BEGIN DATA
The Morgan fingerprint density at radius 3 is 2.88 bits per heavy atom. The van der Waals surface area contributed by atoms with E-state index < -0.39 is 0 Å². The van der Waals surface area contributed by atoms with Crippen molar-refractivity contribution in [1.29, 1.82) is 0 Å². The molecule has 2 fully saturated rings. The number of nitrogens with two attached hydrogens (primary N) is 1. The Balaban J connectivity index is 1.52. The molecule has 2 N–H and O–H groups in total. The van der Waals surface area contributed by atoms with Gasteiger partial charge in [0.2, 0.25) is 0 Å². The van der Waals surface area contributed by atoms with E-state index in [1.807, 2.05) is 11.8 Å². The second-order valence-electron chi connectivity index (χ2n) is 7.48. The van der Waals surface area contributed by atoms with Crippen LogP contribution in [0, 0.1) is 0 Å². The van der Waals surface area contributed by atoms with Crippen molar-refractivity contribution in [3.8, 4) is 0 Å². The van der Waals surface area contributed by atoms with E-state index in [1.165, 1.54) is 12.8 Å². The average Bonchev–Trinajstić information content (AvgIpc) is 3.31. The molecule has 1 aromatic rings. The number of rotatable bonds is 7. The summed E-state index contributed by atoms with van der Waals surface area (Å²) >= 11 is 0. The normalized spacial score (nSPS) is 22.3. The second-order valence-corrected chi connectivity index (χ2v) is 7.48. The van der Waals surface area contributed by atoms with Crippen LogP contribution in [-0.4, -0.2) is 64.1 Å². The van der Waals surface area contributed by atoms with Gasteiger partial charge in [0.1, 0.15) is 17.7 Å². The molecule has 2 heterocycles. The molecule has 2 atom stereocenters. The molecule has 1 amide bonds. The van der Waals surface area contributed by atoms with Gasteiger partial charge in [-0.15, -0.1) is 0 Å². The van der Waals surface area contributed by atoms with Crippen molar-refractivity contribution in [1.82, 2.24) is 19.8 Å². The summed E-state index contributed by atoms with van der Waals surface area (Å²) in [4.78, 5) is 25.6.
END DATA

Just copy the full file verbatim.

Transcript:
The Morgan fingerprint density at radius 3 is 2.88 bits per heavy atom. The van der Waals surface area contributed by atoms with E-state index < -0.39 is 0 Å². The van der Waals surface area contributed by atoms with Crippen molar-refractivity contribution in [1.29, 1.82) is 0 Å². The molecule has 2 fully saturated rings. The number of nitrogens with two attached hydrogens (primary N) is 1. The Balaban J connectivity index is 1.52. The molecule has 2 N–H and O–H groups in total. The van der Waals surface area contributed by atoms with Gasteiger partial charge in [0.2, 0.25) is 0 Å². The van der Waals surface area contributed by atoms with E-state index in [1.807, 2.05) is 11.8 Å². The second-order valence-electron chi connectivity index (χ2n) is 7.48. The van der Waals surface area contributed by atoms with Crippen LogP contribution in [0, 0.1) is 0 Å². The van der Waals surface area contributed by atoms with Crippen molar-refractivity contribution in [3.8, 4) is 0 Å². The van der Waals surface area contributed by atoms with E-state index in [1.165, 1.54) is 12.8 Å². The average Bonchev–Trinajstić information content (AvgIpc) is 3.31. The molecule has 1 aromatic rings. The number of rotatable bonds is 7. The summed E-state index contributed by atoms with van der Waals surface area (Å²) >= 11 is 0. The normalized spacial score (nSPS) is 22.3. The second-order valence-corrected chi connectivity index (χ2v) is 7.48. The van der Waals surface area contributed by atoms with Crippen LogP contribution in [-0.4, -0.2) is 64.1 Å². The van der Waals surface area contributed by atoms with Gasteiger partial charge in [0.1, 0.15) is 17.7 Å². The molecule has 2 heterocycles. The molecule has 2 atom stereocenters. The molecule has 1 amide bonds. The van der Waals surface area contributed by atoms with Gasteiger partial charge in [-0.15, -0.1) is 0 Å². The van der Waals surface area contributed by atoms with Crippen molar-refractivity contribution in [1.82, 2.24) is 19.8 Å². The summed E-state index contributed by atoms with van der Waals surface area (Å²) in [4.78, 5) is 25.6.